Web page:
Posts Tagged Small Group Ministry

SGM #35: Resurrection for the Rest of Us

#35 Small Group Ministry Session Written by Rev. Jude Geiger, MRE, First Unitarian, Brooklyn – Based on the sermon, “Resurrection for the Rest of Us” preached by Rev. Ana Levy-Lyons at First UU on Easter 3/31/13. This session explores the meaning of resurrection in our own lives.

Welcome & Opening Chalice Lighting  (Please read aloud) An excerpt from Rev. Ana’s sermon.

“Death and taxes are supposed to be life’s two inevitabilities and in the Christian Scriptures, Jesus weighed in on both. Taxes, he agreed, are a given. “Render unto Caesar what is Caesar’s,” he said. Death, however, he contested.”

Statement of Purpose:  To nurture our spirits and deepen our friendships.

Brief Check-In: Share your name and something you have left behind to be here.

Covenant Reflection

Reading: An excerpt from Rev. Ana’s sermon.

“It’s a truism that death is part of life. Parts of ourselves die every day. The process of entering adulthood necessitates the death of part of our childhood. We lose the comfort of breastfeeding or lose our fascination with dinosaurs or our childhood best friend drifts away. Relationships die, identities die, beliefs die, dreams die.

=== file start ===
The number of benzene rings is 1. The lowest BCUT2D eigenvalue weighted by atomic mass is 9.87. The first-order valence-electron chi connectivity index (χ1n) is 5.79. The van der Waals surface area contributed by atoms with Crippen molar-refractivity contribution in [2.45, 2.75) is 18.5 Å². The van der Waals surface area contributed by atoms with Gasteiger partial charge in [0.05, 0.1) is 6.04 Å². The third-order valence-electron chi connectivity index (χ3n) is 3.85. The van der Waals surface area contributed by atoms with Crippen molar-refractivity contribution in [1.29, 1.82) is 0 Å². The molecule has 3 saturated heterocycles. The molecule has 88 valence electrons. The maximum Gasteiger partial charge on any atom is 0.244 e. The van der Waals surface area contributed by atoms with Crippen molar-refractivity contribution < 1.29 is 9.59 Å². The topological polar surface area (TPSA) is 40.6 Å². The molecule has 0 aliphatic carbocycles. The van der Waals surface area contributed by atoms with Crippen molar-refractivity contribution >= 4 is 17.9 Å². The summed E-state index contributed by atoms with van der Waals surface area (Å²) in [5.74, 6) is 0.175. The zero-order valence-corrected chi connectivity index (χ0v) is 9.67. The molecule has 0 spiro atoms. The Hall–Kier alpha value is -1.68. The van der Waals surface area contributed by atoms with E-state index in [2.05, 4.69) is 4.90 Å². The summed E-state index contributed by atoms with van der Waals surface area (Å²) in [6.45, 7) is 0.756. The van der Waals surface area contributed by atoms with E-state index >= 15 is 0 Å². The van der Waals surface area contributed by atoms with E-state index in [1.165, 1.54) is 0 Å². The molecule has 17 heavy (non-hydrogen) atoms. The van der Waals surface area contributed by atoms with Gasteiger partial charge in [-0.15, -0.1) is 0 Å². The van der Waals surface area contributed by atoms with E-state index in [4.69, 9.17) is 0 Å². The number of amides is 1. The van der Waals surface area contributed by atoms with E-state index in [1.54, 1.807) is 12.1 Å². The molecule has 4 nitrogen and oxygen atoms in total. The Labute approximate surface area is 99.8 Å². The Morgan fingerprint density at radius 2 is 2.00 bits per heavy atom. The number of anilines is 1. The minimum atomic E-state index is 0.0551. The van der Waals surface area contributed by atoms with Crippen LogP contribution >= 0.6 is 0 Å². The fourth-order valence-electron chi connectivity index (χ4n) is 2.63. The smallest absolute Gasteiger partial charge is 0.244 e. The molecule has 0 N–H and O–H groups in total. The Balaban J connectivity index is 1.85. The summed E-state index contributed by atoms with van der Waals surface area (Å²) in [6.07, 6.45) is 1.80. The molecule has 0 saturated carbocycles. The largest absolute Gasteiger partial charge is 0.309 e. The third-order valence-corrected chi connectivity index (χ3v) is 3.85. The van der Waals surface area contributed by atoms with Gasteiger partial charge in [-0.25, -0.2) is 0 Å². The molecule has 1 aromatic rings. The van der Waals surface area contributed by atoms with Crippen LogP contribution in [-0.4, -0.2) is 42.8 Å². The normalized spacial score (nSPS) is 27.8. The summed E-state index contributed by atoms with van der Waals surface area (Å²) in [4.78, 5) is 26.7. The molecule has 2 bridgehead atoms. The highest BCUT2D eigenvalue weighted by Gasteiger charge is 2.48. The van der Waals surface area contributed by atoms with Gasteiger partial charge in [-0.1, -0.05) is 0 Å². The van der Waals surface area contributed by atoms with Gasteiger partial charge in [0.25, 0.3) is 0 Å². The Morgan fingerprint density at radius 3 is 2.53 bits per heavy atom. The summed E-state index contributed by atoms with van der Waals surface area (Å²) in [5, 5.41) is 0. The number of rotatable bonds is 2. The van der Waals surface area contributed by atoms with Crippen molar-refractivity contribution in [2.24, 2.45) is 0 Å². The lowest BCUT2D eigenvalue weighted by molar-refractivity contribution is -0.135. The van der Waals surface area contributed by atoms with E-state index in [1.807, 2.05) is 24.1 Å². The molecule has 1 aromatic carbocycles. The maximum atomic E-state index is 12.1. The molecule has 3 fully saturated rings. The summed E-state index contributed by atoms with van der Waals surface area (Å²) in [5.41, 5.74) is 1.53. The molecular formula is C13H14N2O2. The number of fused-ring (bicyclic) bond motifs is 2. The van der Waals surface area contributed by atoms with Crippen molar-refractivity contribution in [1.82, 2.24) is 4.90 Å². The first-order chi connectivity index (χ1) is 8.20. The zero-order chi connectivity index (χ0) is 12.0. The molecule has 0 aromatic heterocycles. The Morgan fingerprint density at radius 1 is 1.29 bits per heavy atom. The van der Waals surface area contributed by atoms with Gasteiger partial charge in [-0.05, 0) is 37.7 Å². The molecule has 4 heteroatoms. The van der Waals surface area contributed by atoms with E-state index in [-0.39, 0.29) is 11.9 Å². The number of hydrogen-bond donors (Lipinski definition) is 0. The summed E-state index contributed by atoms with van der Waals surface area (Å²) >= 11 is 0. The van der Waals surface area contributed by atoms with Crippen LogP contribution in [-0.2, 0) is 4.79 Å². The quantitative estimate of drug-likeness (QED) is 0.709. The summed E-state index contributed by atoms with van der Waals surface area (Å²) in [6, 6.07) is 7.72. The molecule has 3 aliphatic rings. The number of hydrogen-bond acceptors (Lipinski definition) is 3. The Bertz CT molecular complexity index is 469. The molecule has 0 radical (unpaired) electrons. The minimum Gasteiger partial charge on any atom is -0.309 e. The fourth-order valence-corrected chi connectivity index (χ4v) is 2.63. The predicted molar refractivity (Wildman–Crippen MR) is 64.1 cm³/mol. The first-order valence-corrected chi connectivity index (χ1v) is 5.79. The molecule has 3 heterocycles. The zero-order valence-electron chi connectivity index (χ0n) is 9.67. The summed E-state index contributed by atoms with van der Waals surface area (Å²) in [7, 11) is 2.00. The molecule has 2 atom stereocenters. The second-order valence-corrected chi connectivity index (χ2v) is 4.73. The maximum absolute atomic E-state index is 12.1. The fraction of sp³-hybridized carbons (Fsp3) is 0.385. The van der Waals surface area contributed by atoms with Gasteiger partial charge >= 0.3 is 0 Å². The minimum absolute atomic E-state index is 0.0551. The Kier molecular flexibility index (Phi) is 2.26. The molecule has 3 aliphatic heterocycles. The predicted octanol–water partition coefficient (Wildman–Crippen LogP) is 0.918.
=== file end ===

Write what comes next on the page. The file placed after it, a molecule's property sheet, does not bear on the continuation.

Most of these deaths happen to us, we are passive; we have no control over them. But the wisdom of this season suggests that for resurrection to occur, to awaken into new life, we need to be active participants in letting a part of ourselves die. Painful as it may be, we have to be accomplices to the killing.

We all cling to our selves as they have been. We cling to our fears, cling to our feelings, cling to our rationalizations for why our lives have to be as they are. Letting parts of ourselves die is one of the hardest things in the world. And actually collaborating, actively participating in the death of parts of ourselves is even harder. This is what the Phoenix does when it builds its own funeral pyre and this is what Jesus did when he carried his own cross on his back and this is what the earth does when it blows cold wind and snow onto its own back every winter, killing the grass and leaves and sending all creatures into hiding.”

Discussion Questions: Reflect on the many endings and beginnings in your own life. Which stand out the most as major turning points in your life where rebirth happened? It’s often easier to focus on the endings that brought us difficulty and regret. Were there times that seemed impossible in the moment, but healthy and transformative in hindsight? What grew from them in your life?

After this session, consider writing up a short version of this to share with Rev. Ana. She is seeking to collect these stories all month to be an on-going discussion in our community.

Closing:   (please read aloud ) excerpt from Rev. Ana’s sermon

“The teaching of this season is that there is a force in the universe that makes resurrection possible for all of us – for those of us struggling, feeling stuck, feeling powerless, feeling alone – there is a force in the universe that makes it possible for us to be reborn into freedom, empowerment, and love. We are given little deaths if we are willing to die them and then we awaken.”